Breastfeeding and Jury Duty

December 14th, 2013

Written for the National Association of Professional Women
Springfield, Mo Local Chapter in Legal Corner Monthly Spotlight

By: Heather Rooney McBride and Danielle R. Kerckhoff

A woman in Jackson County, Missouri is facing contempt of court charges for appearing for jury duty with her seven-month-old son, who is currently breastfeeding. The woman, Laura Trickle, was initially summoned for jury duty in January of 2013 during her pregnancy. The court allowed her to delay her jury duty because of her pregnancy. In late summer of 2013, she was again summoned to jury duty. She appeared in court in September of 2013 with her seven-month-old son, hoping to get an exemption.

Rather than receiving an exemption, the Judge informed Ms. Trickle that she would need to find a caretaker for her child and could nurse her child on breaks during the trial. Jury members are paid $6/day in Jackson County.1 Ms. Trickle declined to hire a caretaker and is now facing contempt charges because she “willfully and contemptuously appeared for jury service with her child and no one to care for the child.”2 The Judge has taken the issue under advisement3, and will not rule on the contempt charges, until June 6, 2014 when the Missouri legislative session ends.

The Judge is waiting to rule because the legislature is currently considering a change to Missouri statutes to exempt nursing mothers from jury duty. Senate Bill 502 amends current Missouri Revised Statute Section 494.425 to provide that “any nursing mother, upon her request, and with a completed written statement from her physician to the court certifying she is a nursing mother”4 shall be excused from service as a juror. Currently, twelve states and Puerto Rico have laws that exempt breastfeeding mothers from jury duty.5

Senate Bill 502 is currently in the Senate Veterans’ Affairs and Health Committee. A hearing was held on the bill on February 6, 2014. It has yet to be approved by either the Senate or the House.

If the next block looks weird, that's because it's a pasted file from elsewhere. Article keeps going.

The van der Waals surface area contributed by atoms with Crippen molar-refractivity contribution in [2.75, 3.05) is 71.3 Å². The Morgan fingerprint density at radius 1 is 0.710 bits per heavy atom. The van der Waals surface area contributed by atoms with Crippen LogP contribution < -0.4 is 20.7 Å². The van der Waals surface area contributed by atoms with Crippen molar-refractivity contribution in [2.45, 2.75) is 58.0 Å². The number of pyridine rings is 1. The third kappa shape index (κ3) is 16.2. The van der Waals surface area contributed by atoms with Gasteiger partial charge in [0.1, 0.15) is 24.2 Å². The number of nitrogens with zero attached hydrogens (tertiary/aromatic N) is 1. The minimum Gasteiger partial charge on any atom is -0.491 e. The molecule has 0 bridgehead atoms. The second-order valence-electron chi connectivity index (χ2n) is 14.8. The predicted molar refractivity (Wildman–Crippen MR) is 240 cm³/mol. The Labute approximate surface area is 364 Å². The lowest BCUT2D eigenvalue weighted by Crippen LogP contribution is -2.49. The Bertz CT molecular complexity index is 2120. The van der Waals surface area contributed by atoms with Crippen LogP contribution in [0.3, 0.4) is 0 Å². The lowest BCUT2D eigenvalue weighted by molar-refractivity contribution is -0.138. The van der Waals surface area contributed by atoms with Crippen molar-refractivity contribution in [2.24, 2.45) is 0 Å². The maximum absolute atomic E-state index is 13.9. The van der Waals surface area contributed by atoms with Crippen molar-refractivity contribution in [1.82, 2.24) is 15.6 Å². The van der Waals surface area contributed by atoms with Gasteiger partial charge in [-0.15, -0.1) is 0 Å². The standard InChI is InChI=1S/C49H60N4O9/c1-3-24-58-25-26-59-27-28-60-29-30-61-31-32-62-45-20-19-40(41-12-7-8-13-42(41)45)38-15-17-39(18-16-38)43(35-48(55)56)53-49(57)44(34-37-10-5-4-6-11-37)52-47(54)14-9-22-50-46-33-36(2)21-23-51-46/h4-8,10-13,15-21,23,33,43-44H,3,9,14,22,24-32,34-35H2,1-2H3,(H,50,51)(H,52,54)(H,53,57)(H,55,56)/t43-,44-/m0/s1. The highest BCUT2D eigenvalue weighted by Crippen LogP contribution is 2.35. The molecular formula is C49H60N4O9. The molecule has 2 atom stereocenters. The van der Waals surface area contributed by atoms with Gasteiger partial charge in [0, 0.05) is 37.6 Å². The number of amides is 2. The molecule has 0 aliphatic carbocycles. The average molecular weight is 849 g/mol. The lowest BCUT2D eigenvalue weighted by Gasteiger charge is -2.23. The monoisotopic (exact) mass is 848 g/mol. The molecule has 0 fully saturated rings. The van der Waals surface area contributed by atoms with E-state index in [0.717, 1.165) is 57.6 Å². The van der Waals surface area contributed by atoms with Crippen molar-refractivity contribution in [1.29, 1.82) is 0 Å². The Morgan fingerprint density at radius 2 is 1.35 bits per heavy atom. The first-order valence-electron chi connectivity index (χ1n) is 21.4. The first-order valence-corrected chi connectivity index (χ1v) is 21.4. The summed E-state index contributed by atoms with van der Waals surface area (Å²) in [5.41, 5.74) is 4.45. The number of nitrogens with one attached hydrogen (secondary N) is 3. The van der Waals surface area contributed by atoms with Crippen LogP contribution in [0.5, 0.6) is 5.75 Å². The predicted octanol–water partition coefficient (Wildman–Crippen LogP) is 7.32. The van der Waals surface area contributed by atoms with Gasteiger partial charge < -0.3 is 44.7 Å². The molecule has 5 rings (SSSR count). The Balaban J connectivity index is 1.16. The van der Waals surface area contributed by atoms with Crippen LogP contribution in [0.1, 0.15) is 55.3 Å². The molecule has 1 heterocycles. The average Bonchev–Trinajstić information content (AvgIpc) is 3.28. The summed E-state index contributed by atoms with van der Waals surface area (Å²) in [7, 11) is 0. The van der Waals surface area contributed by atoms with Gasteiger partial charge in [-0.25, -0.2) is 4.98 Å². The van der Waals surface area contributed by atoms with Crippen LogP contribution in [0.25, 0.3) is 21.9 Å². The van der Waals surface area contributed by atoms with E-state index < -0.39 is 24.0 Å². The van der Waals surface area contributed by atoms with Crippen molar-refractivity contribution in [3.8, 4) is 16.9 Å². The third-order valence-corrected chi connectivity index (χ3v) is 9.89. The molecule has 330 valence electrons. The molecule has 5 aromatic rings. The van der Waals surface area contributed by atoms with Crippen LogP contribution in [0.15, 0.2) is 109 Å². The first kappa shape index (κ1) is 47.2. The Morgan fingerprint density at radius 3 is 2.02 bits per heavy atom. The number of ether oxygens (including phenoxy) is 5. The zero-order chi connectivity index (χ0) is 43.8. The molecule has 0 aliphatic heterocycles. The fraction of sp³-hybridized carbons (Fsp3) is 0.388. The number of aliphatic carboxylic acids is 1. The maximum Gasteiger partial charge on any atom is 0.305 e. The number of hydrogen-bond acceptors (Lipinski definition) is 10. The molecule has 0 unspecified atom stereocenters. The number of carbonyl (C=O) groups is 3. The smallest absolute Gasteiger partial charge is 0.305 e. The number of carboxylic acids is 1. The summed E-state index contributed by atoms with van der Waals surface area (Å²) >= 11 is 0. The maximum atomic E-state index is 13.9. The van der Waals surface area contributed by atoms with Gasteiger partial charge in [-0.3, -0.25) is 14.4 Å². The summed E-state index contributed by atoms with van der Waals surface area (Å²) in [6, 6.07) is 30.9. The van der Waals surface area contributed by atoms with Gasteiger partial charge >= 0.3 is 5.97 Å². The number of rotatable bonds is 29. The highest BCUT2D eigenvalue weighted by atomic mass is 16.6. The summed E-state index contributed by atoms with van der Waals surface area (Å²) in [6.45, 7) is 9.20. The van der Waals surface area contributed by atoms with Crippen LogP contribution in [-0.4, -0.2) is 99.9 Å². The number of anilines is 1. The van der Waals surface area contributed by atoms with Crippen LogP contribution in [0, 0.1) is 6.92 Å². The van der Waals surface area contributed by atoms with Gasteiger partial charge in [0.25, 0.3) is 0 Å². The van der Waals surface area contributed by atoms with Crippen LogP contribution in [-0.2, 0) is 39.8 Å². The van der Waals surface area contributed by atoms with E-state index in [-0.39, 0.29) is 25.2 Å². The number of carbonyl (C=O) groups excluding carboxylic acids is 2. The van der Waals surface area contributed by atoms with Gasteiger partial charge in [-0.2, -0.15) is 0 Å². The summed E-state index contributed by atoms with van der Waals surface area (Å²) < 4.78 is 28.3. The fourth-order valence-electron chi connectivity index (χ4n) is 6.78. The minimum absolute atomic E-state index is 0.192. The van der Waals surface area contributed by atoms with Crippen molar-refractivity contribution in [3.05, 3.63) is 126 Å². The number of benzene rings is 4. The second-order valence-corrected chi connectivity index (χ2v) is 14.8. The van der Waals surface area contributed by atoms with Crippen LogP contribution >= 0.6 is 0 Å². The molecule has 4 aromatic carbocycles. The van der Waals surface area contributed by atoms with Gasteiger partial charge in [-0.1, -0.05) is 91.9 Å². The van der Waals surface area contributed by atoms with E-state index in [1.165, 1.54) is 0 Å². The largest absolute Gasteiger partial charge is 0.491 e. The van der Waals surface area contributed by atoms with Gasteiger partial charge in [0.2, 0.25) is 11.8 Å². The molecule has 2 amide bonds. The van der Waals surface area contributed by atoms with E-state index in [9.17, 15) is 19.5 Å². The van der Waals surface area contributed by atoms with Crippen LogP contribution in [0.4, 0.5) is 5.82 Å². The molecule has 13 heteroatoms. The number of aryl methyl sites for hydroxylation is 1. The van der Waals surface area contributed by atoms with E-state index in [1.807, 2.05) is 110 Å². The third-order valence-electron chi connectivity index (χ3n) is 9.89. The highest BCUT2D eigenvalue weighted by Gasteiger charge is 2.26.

Missouri’s current statute allows any “person who, in the judgment of the court, is incapable of performing the duties of a juror because of mental or physical illness or infirmity” to be disqualified from serving as a juror.6 The proposed legislation, Senate Bill 502, would remove any judgment of the court to determine whether a breastfeeding mother is incapable to serve as a juror based on their status as a breastfeeding mother; the excusal would be automatic rather than at the discretion of the court.

If you are summoned for jury duty, are a breastfeeding mother, and believe that you are unable to serve due to your obligations as a mother, contact an attorney to determine whether, under current Missouri law, an application can be made to the Court to seek an excusal from service as a juror. This application typically must be made before the date you are to report for jury service, so time is of the essence once you receive a jury summons. You may also wish to contact your local state congress member to let them know of your opinion of Senate Bill 502.

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1 Juror FAQ, 16th Circuit Court of Jackson County, Missouri, http://www.16thcircuit.org/juror-faq#courtpay (last visited February 14, 2014).

2 Order to Show Cause, In re. Trickle, No. 1316-CV25819, Cir. Ct. of Jackson Cnty., Mo. (Sept. 10, 2013).

3 Order, In re. Trickle, No. 1316-CV25819, Cir. Ct. of Jackson Cnty., Mo. (Oct. 24, 2013).

4 Mo. SB 502, 2013 S. Reg. Sess. (Mo. 2013).

5 Those states are: California, Idaho, Illinois, Iowa, Kansas, Kentucky, Mississippi, Montana, Nebraska, Oklahoma, Oregon and Virginia. See California Rules of Court, Trial Court Rules, Rule 2.1006; Idaho Code § 2-212 (2002); Ill. Rev. Stat. ch. 705 § 305/10.3 (2005); Iowa Code § 607A.5 (1994); Kan. Stat. Ann. § 43-158 (2006); Ky. Rev. Stat. § 29A.100 (2007); Miss. Code Ann. § 13-5-23 (2006); Mont. Code Ann. § 3-15-313 (2009); Neb. Rev. Stat. § 25-1601-4 (2003); Okla. Stat. tit. 38, § 28 (2004); Or. Rev. Stat. § 10.050 (1999); 34 L.P.R.A. § 1735h (2003).

6 Mo. Rev. Stat. 494.425 (2004).

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